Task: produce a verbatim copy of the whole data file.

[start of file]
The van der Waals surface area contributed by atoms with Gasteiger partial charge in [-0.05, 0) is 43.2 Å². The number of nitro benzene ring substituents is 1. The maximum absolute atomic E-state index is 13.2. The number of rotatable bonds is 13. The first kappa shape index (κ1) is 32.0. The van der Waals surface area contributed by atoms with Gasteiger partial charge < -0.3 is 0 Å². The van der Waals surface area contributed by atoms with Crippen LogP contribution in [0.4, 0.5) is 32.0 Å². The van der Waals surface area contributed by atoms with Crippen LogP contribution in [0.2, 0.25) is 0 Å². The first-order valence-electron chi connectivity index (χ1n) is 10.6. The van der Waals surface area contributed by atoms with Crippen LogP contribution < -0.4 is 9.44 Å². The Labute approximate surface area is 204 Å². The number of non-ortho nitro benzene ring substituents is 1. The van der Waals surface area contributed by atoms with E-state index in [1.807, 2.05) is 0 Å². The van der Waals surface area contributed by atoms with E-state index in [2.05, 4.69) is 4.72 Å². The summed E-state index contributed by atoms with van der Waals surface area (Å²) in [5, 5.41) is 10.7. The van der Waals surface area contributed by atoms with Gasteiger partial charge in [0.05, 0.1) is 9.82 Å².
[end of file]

The van der Waals surface area contributed by atoms with Gasteiger partial charge in [-0.05, 0) is 43.2 Å². The number of nitro benzene ring substituents is 1. The maximum absolute atomic E-state index is 13.2. The number of rotatable bonds is 13. The first kappa shape index (κ1) is 32.0. The van der Waals surface area contributed by atoms with Gasteiger partial charge < -0.3 is 0 Å². The van der Waals surface area contributed by atoms with Crippen LogP contribution in [0.4, 0.5) is 32.0 Å². The van der Waals surface area contributed by atoms with Crippen LogP contribution in [0.2, 0.25) is 0 Å². The first-order valence-electron chi connectivity index (χ1n) is 10.6. The van der Waals surface area contributed by atoms with Crippen LogP contribution < -0.4 is 9.44 Å². The Labute approximate surface area is 204 Å². The number of non-ortho nitro benzene ring substituents is 1. The van der Waals surface area contributed by atoms with E-state index in [1.807, 2.05) is 0 Å². The van der Waals surface area contributed by atoms with E-state index in [2.05, 4.69) is 4.72 Å². The summed E-state index contributed by atoms with van der Waals surface area (Å²) in [5, 5.41) is 10.7. The van der Waals surface area contributed by atoms with Gasteiger partial charge in [0.05, 0.1) is 9.82 Å².